Hilary Swank as Betty Anne Waters working to save her brother's life.
Some movies signal their earnestness so emphatically that it takes up all the oxygen and they suffocate.
Conviction, for one. The film has a good and worthy story to tell, and I assume the telling is true to the real-life case. Kenny Waters, a likable but incorrigible working-class rapscallion in his twenties, was accused of a brutal 1980 murder in Ayer, Massachusetts. He was convicted and sent to prison in 1983. Sister Betty Anne, his soulmate in near-Dickensian childhood, set out to earn a law degree for the express purpose of reopening Kenny's case and proving his innocence. Not a gifted student, and often bone weary with single-parenting two sons and holding down a waitressing job, she nevertheless succeeded in getting credentialed and finally, through sheer doggedness, finding evidence calling her brother's conviction into serious question. In 2001, after having spending 16 years behind bars for a crime he didn't commit, Kenny Waters walked out of prison a free man.
And yet, everything about Conviction is too pat. Start with the topline casting of Hilary Swank. By this point Swank, deservedly Oscared for Boys Don't Cry (1999) and Million Dollar Baby (2004), is so identified with gritty working-class heroines 100 percent resolved to achieve their goal against all odds, her résumé works against her finding anything in the role of Betty Anne Waters to surprise either her or us. Nor does she.
Playing Kenny, Sam Rockwell faces a somewhat comparable challenge but fares better. After myriad borderline-nutjob roles (notably Chuck Barris in Confessions of a Dangerous Mind and Charlie Ford in The Assassination of Jesse James by the Coward Robert Ford), we know he's ideally cast to nail his character's volatility - a wildman quality that mostly translates into jagoff antics but also could credibly have swept him on to murderous violence. However, that sort of ambiguity lies outside the filmmakers' range of interest, and in any case Kenny's is a supporting role in Betty Anne's story.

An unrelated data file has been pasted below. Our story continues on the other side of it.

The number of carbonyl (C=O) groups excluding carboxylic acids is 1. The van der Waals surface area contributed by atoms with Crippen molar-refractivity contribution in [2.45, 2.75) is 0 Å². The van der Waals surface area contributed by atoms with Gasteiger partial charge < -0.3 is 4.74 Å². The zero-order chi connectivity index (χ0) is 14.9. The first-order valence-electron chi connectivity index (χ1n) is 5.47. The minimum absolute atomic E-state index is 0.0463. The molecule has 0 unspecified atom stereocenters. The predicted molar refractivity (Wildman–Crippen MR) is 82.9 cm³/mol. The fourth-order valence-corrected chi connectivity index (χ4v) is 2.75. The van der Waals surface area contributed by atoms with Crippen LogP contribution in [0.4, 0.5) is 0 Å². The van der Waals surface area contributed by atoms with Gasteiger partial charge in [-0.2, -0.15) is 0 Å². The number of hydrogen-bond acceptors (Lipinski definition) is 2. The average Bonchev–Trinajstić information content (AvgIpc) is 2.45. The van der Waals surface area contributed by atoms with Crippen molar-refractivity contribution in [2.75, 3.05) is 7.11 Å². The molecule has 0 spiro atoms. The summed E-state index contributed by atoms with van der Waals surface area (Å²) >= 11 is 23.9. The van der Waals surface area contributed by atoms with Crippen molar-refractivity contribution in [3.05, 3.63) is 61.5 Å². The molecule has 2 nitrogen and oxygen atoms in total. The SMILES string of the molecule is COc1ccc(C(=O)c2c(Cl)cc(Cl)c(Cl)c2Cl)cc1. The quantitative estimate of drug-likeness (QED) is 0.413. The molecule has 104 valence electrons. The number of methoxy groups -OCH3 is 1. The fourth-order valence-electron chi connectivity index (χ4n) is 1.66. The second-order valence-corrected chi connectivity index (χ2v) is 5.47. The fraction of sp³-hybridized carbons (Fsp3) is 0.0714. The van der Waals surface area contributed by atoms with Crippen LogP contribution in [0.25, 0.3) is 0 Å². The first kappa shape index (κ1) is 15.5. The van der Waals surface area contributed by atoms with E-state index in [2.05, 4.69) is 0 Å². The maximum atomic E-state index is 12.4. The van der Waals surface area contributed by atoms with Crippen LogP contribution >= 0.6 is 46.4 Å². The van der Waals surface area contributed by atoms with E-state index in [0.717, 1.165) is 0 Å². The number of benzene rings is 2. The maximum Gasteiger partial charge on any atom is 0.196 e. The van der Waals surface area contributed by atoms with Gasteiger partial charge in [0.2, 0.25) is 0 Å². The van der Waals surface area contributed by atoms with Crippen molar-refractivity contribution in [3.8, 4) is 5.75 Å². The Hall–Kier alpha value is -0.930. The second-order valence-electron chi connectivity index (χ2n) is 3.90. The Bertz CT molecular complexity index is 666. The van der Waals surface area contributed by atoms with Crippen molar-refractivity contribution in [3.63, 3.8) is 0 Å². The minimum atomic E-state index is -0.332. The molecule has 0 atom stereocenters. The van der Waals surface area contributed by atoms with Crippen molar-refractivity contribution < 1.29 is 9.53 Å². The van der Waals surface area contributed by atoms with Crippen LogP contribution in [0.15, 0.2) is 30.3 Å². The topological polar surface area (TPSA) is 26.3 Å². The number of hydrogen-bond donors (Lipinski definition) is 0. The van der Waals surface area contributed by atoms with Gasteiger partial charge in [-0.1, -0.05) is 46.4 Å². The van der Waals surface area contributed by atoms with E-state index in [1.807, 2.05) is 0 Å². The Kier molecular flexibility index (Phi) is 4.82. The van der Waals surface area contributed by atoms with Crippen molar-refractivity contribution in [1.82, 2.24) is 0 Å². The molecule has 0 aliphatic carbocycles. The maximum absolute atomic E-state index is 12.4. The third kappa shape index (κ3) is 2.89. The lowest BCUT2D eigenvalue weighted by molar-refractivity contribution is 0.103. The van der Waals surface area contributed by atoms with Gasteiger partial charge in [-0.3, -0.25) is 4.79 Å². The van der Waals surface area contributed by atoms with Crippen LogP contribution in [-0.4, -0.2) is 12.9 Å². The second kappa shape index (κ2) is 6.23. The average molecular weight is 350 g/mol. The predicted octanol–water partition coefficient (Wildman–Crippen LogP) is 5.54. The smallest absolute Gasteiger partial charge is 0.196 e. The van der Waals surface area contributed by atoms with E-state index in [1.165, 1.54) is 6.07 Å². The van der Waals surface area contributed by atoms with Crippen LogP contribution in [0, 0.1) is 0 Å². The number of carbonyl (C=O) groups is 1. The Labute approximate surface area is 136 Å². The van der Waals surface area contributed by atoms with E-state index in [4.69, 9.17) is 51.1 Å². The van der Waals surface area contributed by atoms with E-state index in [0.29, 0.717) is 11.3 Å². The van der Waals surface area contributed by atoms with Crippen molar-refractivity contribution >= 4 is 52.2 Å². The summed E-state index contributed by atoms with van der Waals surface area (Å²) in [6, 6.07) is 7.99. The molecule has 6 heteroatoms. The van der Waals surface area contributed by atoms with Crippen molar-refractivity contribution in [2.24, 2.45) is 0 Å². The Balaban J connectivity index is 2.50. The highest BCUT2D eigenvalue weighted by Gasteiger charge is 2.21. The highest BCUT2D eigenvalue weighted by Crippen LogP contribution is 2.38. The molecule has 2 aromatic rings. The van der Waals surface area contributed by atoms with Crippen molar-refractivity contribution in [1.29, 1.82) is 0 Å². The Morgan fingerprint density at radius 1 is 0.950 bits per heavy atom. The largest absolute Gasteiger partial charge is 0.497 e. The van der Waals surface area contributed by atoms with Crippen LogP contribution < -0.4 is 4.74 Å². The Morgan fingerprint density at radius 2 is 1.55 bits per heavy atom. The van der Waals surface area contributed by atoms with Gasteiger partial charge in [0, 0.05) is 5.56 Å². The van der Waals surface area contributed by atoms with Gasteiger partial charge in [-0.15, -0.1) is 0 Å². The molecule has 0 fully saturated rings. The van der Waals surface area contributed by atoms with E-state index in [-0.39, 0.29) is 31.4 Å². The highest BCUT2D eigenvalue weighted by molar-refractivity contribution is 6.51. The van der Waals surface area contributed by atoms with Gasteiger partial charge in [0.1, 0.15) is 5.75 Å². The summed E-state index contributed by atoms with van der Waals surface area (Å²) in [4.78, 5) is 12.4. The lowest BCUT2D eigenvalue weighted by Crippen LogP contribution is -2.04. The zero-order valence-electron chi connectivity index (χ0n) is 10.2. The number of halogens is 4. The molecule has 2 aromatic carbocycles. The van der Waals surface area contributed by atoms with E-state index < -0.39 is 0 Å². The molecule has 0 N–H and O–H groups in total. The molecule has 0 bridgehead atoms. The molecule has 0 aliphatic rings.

Where the filmmakers - director Tony Goldwyn and writer Pamela Gray - do want to go is terra that's already cognita. Although the narrative has been made deliberately jagged early on, especially in breaking up and scrambling mini-flashbacks and backstory information, its overall rhythm and movement follow a hope-frustration, hope-frustration template familiar from decades' worth of lost-cause crusade pictures. The movie-of-the-week relentlessness of the calculation - and the need to remember those dang New England accents - plays havoc with a fine supporting cast including Melissa Leo as a flint-hard Ayer cop, Peter Gallagher as Innocence Project lawyer Barry Scheck (yes, DNA is a big factor here), Clea DuVall as Kenny's eventually estranged wife, and Ari Graynor (the drunken gal pal in Nick and Norah's Infinite Playlist) as the grown daughter who never really knew him.
Two other players to mention before we allow you time off for good behavior: As Betty Anne's self-appointed best friend from law school and mainstay in the campaign to exonerate Kenny, Minnie Driver has apparently been instructed to watch the entire filmography of the great Eve Arden. She's a good student, but her diligence, like the above-noted earnestness, tends to foreground itself.
Juliette Lewis has two scenes as a bottom-feeding girlfriend whose testimony helped put Kenny in stir. This is the actress's best work since her breakout performance nearly 20 years ago in Cape Fear, and the second of the scenes is the best the film has to offer. Her every word and insinuating mispronunciation are excruciatingly on point - characterization as class warfare - and Lewis brilliantly catches the poor dumb creature's only half-willed complicity as she begins to embellish her memories to give her Innocence Project interviewers what she intuits they want. Then someone hands over an affidavit for her to sign, and suddenly she's a jailhouse lawyer. What happens in her eyes in that instant may be the scariest thing on screen this year. -RTJ